Ryan Moore of Moore Creative Company lead us off with the meeting announcements which were mostly centered around DNN Summit. Being transparent, I did arrive a little late to the meeting and may have missed a few early announcements, but I can tell you that a good portion of the announcements were around the upcoming DNN Community Conference, DNN Summit.
Cassidi Brickner of 10 Pound Gorilla briefly joined the meeting to provide information about the recently announced DNN Summit. DNN Summit replaces DNN Con and will be held in Denver on Jan 18 – 23, 2017.
If you want more information on the transition check out the informative blog on the transition from DNN Con to DNN Summit on the DNN Summit website.
Cassidi mentioned a lot of info, which can be found on the DNN Summit site, but specifically she mentioned that the prices on the skiing packages are currently being finalized and should be shared in the coming weeks. She also quoted “This is not your grandma’s tubing” when asked for more info about snow tubing!
Cassidi also reiterated that the speaker submission cutoff is September 16th! Submit your sessions now!
Micro-Services in Evoq
Joe Brinkman of DNN Corp joined the meeting as well and was our featured speaker. Somehow, he was able to get through our online heckling and give an informative presentation! Joe shared some neat info on the micro-services that DNN Corp is putting into the Evoq edition.
Joe shared a lot of info and I won’t be able to articulate it all here in text, but I will try to summarize. See the below video for the full take on micro-services.
Joe started out with stating some issues that he referred to as “Monolith Challenges”. These challenges are ones that we are familiar with from working with DNN over the years. Things like the tight coupling of modules, the usage of API’s in way they weren’t intended to be used, finding issues in modules when a small change in an API was made. These issues affect things like scaling and deployment. Joe also gave the “single language” example where he described how DNN’s search feature is tied to Lucene.net, which is always a version or two behind the Java version of Lucene. Why not just use the Java version of Lucene? These are the kind of scenarios Joe illustrated when making the case for micro-services.
After making the case for micro-services Joe then went into some best practices for building micro-services plus spoke to some of the benefits. Some of those best practices were:
- Keep Services Small - Focus services on one task
- Messaging Enabled – Use traditional technologies to make sure they are API based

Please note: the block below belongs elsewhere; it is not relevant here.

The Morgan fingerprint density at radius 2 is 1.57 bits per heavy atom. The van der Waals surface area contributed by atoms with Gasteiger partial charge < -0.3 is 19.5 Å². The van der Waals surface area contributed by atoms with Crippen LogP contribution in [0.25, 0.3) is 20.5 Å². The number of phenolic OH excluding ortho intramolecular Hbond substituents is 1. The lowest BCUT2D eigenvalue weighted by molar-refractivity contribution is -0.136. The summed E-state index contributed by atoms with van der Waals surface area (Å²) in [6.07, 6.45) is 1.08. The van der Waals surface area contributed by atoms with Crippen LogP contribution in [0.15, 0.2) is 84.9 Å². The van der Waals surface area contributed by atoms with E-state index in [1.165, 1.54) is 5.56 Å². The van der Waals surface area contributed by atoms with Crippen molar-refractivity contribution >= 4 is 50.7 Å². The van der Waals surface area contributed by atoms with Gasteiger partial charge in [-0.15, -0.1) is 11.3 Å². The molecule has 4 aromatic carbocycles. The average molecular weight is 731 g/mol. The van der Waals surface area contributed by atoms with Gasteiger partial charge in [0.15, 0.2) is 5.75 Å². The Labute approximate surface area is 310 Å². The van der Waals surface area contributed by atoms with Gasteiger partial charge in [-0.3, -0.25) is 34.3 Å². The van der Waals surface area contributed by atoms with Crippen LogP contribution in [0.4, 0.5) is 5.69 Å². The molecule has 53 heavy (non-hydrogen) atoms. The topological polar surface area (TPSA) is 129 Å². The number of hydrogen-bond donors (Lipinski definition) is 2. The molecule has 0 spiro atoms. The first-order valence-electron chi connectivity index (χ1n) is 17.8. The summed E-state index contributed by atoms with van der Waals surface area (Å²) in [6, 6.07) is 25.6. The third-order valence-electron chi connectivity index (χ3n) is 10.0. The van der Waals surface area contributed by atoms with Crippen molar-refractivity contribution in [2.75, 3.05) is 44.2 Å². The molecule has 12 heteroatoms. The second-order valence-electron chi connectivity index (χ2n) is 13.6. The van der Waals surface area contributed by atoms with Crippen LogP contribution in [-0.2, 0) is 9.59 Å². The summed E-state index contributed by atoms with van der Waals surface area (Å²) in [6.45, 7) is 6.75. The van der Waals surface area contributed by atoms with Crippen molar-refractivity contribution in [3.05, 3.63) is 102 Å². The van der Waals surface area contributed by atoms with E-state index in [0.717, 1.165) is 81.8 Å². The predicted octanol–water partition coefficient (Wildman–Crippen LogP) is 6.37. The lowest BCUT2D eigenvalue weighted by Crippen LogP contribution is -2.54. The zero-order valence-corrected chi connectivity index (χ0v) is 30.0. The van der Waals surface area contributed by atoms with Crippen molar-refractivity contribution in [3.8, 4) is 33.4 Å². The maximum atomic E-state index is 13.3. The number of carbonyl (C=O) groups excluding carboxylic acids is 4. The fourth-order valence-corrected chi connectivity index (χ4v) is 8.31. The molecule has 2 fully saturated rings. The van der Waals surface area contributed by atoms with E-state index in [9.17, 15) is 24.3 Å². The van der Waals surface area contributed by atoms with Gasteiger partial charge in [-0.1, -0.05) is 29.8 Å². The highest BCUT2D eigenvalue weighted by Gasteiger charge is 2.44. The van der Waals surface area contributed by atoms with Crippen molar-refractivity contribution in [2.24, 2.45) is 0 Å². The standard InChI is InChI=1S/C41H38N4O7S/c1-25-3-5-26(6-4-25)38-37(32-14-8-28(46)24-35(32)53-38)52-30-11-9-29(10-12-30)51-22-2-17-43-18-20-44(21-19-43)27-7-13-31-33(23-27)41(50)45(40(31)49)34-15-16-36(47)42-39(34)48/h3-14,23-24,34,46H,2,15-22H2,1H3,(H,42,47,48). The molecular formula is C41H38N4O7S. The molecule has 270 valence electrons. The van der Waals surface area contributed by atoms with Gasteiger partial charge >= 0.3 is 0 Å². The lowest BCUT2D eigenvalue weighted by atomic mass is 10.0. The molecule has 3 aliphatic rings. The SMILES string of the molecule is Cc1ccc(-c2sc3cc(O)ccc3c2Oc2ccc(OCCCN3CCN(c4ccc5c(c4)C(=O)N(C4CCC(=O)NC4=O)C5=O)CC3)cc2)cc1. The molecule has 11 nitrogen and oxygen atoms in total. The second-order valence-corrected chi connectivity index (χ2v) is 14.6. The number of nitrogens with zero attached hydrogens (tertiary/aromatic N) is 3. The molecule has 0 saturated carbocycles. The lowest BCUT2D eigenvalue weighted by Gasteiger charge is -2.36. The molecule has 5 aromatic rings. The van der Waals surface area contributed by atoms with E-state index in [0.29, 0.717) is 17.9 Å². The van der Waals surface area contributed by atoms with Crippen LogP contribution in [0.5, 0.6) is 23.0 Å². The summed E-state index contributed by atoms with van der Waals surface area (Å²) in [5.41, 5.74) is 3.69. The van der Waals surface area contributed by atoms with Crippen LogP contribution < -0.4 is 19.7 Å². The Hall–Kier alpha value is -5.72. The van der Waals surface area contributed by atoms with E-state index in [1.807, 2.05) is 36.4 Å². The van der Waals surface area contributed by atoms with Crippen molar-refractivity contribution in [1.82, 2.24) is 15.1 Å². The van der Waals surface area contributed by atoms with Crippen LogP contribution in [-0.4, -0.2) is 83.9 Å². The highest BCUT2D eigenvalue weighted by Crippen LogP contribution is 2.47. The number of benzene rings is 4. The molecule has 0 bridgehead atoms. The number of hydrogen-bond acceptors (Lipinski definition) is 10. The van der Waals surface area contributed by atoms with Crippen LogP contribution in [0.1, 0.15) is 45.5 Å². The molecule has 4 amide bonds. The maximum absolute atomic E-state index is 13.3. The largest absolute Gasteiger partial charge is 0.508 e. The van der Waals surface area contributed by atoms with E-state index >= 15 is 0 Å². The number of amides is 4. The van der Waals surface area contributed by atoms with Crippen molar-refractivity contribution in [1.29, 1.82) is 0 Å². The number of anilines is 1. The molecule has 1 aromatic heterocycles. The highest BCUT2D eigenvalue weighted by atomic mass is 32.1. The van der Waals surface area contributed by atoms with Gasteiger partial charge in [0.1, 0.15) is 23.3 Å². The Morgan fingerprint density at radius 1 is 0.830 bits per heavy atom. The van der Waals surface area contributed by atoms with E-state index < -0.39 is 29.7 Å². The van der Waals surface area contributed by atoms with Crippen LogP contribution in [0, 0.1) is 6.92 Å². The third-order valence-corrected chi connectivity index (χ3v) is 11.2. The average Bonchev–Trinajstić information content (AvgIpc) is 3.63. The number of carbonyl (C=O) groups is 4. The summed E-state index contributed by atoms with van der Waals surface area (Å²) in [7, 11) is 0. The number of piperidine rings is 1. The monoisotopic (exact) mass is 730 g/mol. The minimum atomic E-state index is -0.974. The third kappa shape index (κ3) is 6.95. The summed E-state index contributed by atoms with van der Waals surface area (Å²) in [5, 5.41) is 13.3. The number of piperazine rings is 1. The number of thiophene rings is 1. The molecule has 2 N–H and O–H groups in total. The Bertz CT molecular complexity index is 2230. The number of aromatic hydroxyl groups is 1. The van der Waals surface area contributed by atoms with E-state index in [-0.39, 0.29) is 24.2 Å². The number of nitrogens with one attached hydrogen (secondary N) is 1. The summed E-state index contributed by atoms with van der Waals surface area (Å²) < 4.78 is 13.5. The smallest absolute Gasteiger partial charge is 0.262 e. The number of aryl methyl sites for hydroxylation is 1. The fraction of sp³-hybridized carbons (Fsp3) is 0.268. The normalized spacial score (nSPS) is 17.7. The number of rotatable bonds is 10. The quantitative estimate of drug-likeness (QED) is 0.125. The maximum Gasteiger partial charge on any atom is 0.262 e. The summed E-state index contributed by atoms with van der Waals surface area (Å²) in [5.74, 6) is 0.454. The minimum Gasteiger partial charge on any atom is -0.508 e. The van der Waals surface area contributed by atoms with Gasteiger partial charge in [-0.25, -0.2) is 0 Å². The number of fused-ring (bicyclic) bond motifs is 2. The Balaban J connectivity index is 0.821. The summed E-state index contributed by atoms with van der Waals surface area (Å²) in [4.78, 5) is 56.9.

- Bounded Scope – Only have one reason for the service to change… focus on a single feature and that becomes the entire boundary of your micro-service
- Autonomous development – Find and use the right tools, regardless of their language. Let the micro-service do what is necessary
- Independently Deployed – The notion of being able to update a feature without the user having to install anything. This makes delivering enhancements, patches, etc. very easily. Clients don’t have to do an install or upgrade. Updates can be made in real time
- Decentralized – Having code in other locations can be beneficial if your architectures allows it. Though, sometimes you need centralized command in scenarios such as shared infrastructure
- Automated – Automate the entire deployment process. Independently deploy to any environment… push to dev/staging/prod
- Note – If you’re going to do this then this scenario requires good monitoring tools to detect failures during a push
- Also beneficial is that this allows for rolling it out to a small portion of customer base for testing “Rolling upgrade”
- Course-Grained API’s
- CRUD based API’s don’t do so well with micro-services
- Deal with data in batches going in and coming out
- Separate Data-Store per Service
- Services are not sharing DB tables
- Example, membership services solely responsible for managing users
- Other services can subscribe to events
- Deploy in containers
- Allows for deploying to Azure in a set configuration
- Services Should be Stateless
- This allows services to be called on or even destroyed as needed
- Netflix example, Chaos monkey, detects services with issues and kills them
To-Do List Example
Joe’s To-Do List micro-service was shown to us in the context of a DNN module, but then he turned around and showed the same functionality being delivered into a vanilla HTML file via an AJAX call using jQuery. It was neat to see. This brought on the notion of “Delivering a feature as a service”. At this point we went into some in-depth questions regarding the data access layer and API’s (see the video for that info)
David Poindexter & nvquicksite Updates
After Joe’s speech David Poindexter of nvisionative gave a brief update on the enhancements in the latest version of nvquicksite. In case you didn’t know there was a recent new release of nvquicksite. The new release provides a lot of usability improvements as David has reduced the number of clicks/steps necessary to get through the wizard. Also, David has implemented some basic stats to track usage of the installer. David welcomed more updates/requests/feedback from the community.
If you haven’t used nvquicksite yet, you definitely should. Go to nvquicksite.com to download the latest version.
Thanks again to our sponsor, JetBrains for sponsoring the group! We gave away some awesome JetBrains licenses last night!
See you next month!